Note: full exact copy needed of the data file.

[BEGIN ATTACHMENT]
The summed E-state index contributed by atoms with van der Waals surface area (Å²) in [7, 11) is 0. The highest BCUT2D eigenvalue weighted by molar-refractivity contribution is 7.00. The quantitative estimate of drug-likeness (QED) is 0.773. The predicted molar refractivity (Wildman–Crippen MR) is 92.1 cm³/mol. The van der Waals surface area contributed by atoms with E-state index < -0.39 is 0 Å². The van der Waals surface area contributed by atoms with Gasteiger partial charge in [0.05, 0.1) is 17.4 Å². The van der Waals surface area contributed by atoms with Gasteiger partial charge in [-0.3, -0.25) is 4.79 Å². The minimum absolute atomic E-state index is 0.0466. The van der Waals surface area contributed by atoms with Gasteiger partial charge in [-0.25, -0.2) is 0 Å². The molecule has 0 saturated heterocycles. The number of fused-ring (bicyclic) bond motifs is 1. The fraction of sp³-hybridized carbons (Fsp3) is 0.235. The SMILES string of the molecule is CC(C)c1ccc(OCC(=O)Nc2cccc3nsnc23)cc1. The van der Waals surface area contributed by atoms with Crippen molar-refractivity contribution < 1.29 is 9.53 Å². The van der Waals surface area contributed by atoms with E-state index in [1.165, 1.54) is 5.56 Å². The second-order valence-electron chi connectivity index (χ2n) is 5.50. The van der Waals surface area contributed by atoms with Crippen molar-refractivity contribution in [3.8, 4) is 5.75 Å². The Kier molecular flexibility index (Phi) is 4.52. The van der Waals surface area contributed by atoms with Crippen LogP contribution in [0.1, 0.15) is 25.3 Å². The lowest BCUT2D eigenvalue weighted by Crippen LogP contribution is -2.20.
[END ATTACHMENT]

The summed E-state index contributed by atoms with van der Waals surface area (Å²) in [7, 11) is 0. The highest BCUT2D eigenvalue weighted by molar-refractivity contribution is 7.00. The quantitative estimate of drug-likeness (QED) is 0.773. The predicted molar refractivity (Wildman–Crippen MR) is 92.1 cm³/mol. The van der Waals surface area contributed by atoms with E-state index < -0.39 is 0 Å². The van der Waals surface area contributed by atoms with Gasteiger partial charge in [0.05, 0.1) is 17.4 Å². The van der Waals surface area contributed by atoms with Gasteiger partial charge in [-0.3, -0.25) is 4.79 Å². The minimum absolute atomic E-state index is 0.0466. The van der Waals surface area contributed by atoms with Gasteiger partial charge in [-0.25, -0.2) is 0 Å². The molecule has 0 saturated heterocycles. The number of fused-ring (bicyclic) bond motifs is 1. The fraction of sp³-hybridized carbons (Fsp3) is 0.235. The SMILES string of the molecule is CC(C)c1ccc(OCC(=O)Nc2cccc3nsnc23)cc1. The van der Waals surface area contributed by atoms with Crippen molar-refractivity contribution < 1.29 is 9.53 Å². The van der Waals surface area contributed by atoms with E-state index in [1.165, 1.54) is 5.56 Å². The second-order valence-electron chi connectivity index (χ2n) is 5.50. The van der Waals surface area contributed by atoms with Crippen molar-refractivity contribution in [3.8, 4) is 5.75 Å². The Kier molecular flexibility index (Phi) is 4.52. The van der Waals surface area contributed by atoms with Crippen LogP contribution in [0.1, 0.15) is 25.3 Å². The lowest BCUT2D eigenvalue weighted by Crippen LogP contribution is -2.20.